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HMRC internal manual

Capital Gains Manual

HM Revenue & Customs
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Capital contributions to companies: other contributions not allowable

Where shares are disposed of in a company to which a capital contribution has been paida claim may be made for a deduction in respect of that contribution in the capital gaincomputation. The claim will normally be for the contribution to be allowable asenhancement expenditure under TCGA92/S38 (1) (b).

Although a capital contribution will typically affect the value of the shares in thecompany to which the contribution is made, it does not represent either expenditure on theshares, or expenditure reflected in the state or nature of the shares at the time of theirdisposal.

The Special Commissioners decision in the case of The Trustees of the F. D. Fenston WillTrusts v HMRC (SpC589/07) confirmed that a capital contribution which is not made as partof the terms for the issue of shares is not, in the absence of anything to indicate thatthe rights and privileges attaching to the shares have been enhanced, an allowablededuction within TCGA92/S38 when shares in the company are disposed of. In particular, thecapital contribution does not represent enhancement expenditure within TCGA92/S38 (1) (b).

In applying this decision it may be argued there are circumstances were the tax resultwill be distorted if the amount of tax payable takes account of value realised, directlyor indirectly, by a shareholder from a capital contribution, but the capital contributionitself is not reflected in allowable expenditure for capital gains purposes. Below aresome examples where such distortion may be alleged.

  • A capital contribution is returned by a company to its shareholders as a dividend or distribution and they are taxed on the distribution but the shareholder will have had no deduction for the contribution. Our view is that a dividend or distribution is paid out of the surplus of the company so therefore is not a direct return of the capital contribution paid by the shareholder (in which case it is probably a loan). The nature of the receipt is changed when a dividend or distribution is made in comparison with the time when the capital contribution was paid.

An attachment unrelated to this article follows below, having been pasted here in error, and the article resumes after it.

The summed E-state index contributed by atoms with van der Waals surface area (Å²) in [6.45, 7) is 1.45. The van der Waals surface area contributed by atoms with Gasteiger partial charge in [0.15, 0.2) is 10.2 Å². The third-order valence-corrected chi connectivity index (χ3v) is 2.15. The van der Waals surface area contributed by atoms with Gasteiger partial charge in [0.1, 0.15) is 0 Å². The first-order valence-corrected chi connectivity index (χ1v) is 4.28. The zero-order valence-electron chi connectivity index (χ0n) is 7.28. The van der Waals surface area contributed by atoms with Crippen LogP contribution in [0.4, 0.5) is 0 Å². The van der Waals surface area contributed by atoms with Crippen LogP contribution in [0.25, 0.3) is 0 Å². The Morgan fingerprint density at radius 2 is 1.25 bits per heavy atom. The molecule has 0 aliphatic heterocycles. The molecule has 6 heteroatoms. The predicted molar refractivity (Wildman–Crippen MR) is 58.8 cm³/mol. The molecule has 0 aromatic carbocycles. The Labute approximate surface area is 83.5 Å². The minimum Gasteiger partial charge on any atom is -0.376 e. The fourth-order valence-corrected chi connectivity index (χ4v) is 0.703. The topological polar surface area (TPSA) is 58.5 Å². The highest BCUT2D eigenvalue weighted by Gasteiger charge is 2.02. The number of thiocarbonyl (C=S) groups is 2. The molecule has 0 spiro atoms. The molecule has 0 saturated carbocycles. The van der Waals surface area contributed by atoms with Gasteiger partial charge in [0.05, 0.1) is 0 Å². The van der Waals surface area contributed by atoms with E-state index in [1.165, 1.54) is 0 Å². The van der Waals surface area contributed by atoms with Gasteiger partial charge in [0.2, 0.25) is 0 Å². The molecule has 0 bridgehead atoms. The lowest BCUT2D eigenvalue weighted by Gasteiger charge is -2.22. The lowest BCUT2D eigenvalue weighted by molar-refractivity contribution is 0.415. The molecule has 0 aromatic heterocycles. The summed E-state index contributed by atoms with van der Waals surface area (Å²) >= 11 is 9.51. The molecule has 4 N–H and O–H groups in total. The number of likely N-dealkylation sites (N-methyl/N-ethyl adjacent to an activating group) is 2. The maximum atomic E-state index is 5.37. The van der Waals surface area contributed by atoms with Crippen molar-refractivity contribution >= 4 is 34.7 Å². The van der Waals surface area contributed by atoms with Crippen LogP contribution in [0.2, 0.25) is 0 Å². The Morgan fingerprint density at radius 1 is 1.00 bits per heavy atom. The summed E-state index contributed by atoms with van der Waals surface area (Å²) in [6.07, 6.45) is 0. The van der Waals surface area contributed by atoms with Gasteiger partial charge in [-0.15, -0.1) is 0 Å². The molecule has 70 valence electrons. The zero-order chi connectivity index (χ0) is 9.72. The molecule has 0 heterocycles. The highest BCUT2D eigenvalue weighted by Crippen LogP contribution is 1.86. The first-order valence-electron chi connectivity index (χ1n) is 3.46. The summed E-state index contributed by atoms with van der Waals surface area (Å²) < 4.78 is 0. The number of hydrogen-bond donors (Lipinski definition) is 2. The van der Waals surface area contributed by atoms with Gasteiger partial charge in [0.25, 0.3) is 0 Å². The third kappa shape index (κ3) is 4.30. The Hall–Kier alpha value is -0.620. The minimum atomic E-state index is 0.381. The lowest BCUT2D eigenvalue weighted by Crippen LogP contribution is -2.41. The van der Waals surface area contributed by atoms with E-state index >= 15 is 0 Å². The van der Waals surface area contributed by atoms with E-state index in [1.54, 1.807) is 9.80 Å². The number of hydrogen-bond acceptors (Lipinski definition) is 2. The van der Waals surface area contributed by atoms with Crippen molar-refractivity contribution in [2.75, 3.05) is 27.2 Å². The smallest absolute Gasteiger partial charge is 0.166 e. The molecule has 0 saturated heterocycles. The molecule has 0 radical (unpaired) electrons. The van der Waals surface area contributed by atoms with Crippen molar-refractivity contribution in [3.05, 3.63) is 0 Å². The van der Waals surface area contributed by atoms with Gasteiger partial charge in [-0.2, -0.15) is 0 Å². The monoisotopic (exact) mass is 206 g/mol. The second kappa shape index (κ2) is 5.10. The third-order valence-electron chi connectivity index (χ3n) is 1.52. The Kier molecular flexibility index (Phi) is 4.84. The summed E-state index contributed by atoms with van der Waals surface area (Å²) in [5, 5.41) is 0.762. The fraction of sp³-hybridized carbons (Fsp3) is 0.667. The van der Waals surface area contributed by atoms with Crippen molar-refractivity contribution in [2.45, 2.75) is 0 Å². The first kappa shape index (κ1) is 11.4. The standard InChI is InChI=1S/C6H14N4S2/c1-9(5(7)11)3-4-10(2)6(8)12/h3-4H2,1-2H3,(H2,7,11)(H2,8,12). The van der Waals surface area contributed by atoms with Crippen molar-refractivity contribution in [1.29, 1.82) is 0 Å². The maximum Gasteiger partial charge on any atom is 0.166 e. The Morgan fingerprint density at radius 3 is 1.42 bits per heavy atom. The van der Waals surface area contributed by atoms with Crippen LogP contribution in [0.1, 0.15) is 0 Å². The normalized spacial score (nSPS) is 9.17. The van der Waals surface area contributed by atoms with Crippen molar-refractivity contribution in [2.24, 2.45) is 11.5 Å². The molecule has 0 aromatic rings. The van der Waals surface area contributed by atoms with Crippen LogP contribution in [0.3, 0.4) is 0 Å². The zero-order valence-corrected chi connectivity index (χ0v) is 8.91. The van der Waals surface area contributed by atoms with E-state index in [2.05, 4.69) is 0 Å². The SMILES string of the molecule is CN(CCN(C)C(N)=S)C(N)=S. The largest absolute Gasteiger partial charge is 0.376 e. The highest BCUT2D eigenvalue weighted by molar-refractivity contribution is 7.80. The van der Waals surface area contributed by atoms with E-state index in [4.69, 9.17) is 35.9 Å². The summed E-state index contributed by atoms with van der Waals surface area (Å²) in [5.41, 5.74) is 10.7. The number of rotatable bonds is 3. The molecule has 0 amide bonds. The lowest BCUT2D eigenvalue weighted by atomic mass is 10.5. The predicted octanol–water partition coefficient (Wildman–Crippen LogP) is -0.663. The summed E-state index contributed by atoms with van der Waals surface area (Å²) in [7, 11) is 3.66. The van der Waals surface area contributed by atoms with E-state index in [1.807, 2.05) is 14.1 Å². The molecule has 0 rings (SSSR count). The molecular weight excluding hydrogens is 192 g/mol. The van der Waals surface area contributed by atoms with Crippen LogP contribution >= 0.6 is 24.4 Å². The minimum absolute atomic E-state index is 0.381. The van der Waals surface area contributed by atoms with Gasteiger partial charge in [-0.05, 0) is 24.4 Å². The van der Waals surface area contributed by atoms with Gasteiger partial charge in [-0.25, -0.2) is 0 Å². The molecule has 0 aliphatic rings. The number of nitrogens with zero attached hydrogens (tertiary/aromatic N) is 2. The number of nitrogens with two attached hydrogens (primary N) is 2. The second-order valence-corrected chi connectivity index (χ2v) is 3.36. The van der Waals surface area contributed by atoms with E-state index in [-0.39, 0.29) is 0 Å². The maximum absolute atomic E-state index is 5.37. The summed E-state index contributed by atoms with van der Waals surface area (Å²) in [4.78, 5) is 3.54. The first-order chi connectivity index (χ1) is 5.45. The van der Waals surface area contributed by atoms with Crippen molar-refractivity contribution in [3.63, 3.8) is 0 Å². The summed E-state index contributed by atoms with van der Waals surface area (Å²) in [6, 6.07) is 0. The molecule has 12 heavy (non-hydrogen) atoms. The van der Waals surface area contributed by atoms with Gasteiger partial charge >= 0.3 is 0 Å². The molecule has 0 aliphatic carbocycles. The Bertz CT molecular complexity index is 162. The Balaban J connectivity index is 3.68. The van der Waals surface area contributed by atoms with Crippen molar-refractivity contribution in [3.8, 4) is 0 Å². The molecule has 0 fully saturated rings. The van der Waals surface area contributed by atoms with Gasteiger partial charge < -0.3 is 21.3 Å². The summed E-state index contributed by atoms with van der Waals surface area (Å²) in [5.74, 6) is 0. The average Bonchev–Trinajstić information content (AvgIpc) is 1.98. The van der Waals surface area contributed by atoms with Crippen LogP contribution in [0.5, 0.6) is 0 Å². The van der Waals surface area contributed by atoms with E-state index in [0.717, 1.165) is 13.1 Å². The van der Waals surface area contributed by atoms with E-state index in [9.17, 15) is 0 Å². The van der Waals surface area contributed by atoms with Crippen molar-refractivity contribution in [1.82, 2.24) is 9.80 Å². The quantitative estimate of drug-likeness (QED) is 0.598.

• A capital contribution is retained by the company at a time when there is a sale of shares in the company. The contribution may be reflected in an increased consideration for the disposal of the shares but a capital gains deduction will not be given.
  • There is similar scope for distortions where a capital contribution is followed by a share exchange, reconstruction or amalgamation treated as a share reorganisation for capital gains purposes, see CG52500+. This is then followed by a disposal of the new holding for an amount which reflects the capital contribution made to the company in which the original shares were held, and the capital contribution is not allowable expenditure on the original shares.

In these last two cases, unless the capital contribution resulted in a change in therights and privileges attaching to the shares, and that change is reflected in the natureof the shares at the time of their disposal, it is not an allowable deduction withinTCGA92/S38 (1) (b) when those shares in the company, or replacement shares in that or adifferent company acquired by virtue of a share reorganisation are disposed of.

There may also be cases where companies call on their shareholders to provide furthercapital to meet a specified purpose, in circumstances where a shareholder who fails toprovide the additional funds may lose the entitlement to the shares held. In thissituation, depending on the particular facts, the shareholder may be able to establishthat the additional payment represents expenditure on preserving or defending the title tothe shares within the terms of TCGA92/S38 (1) (b).